BERLIN (Reuters) - Hundreds of German Jews and Muslims held a joint rally in Berlin on Sunday demanding that their “freedom of religion” be respected, in a rare show of unity to protest against a court order that banned ritual circumcisions.
The June ruling by a court in Cologne has sparked an emotive debate about religious freedom in a country which is sensitive to any accusations of intolerance because of its Nazi past.
Although the ban applied only to the Cologne region, doctors across the country have refused to carry out operations because of what they say is a risk of legal action.
Some 300 Muslim and Jewish protestors and their supporters gathered together at Berlin’s Bebelplatz square, known as the site of the infamous Nazi book burning ceremony.
They waved banners reading “Foreskin? No Thank you”, or “Finally, Germany is a colonial power again” against a cartoon image of a boy whose foreskin was the colors of the German flag. Some came wrapped in the Israeli flag.
“We were getting sick and tired of all the heated and incompetent gibberish on circumcisions,” Lala Suesskind, the former head of Berlin’s Jewish community, told Reuters.
“So today, we want to clarify a few things through our rabbi ... what circumcision really is and what circumcision means to our religion,” she added.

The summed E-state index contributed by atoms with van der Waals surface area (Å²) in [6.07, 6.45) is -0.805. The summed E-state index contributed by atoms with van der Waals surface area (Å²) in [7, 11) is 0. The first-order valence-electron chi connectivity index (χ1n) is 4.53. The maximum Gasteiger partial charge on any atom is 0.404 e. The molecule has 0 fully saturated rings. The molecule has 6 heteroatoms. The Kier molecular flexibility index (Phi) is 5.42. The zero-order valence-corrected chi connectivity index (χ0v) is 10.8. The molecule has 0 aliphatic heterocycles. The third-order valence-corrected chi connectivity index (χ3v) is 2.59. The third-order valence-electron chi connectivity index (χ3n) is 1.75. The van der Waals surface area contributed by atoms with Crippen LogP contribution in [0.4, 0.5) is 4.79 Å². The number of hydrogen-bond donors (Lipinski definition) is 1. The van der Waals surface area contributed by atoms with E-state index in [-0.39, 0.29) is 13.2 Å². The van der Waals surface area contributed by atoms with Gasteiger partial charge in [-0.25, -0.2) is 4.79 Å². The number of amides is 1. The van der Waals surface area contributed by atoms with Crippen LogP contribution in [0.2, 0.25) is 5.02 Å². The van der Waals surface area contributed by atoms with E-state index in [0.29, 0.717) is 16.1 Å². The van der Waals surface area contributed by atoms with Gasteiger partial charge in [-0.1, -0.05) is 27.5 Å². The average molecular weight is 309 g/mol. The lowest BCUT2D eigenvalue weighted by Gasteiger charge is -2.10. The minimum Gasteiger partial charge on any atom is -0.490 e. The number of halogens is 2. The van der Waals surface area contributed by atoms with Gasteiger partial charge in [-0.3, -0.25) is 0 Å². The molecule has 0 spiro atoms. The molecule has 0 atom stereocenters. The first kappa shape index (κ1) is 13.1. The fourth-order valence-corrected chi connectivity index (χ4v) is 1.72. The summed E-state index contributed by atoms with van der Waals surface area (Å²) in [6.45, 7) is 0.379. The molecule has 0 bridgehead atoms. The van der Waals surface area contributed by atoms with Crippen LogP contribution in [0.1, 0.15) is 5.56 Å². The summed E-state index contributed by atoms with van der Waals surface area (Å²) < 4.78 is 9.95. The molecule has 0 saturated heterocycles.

Jewish religious practice requires boys to be circumcised from eight days old, while for Muslims, the age at which it is carried out varies according to family, country and branch of Islam.
Berlin last week became the first of Germany’s 16 states to protect the practice, saying that doctors could legally circumcise infant boys for religious reasons.
The national government is working on a new law to legalize the operation across the country in order to overrule the Cologne decision.
“The German government must introduce a law which will result in circumcisions remaining exempt from punishment,” said the head of Germany’s Turkish community, Kenan Kolat.
“For years, we have had the abortion debate. Abortion too is a physical intervention and there too, laws have been passed which make certain acts exempt from punishment, combined with counseling. Here too, there can be counseling so that people get informed,” Kolat said.
The speed with which national lawmakers agreed in July to pass a new law underscored their sensitivity to charges of intolerance and discrimination, especially against Jews because of the Holocaust perpetrated by the Nazis during World War Two.
Chancellor Angela Merkel said Germany risked becoming a “laughing stock” if Jews were not allowed to practise their rituals.
About 120,000 Jews are registered as living in Germany along with around 4 million Muslims, many of whom are from Turkey.
Ruling in the case of a Muslim boy who suffered bleeding after circumcision, the Cologne court said the practice inflicted bodily harm and should not be carried out on young boys, though could be practised on older males with consent.
Reporting By Reuters Television; Writing by Sarah Marsh; Editing by Andrew Osborn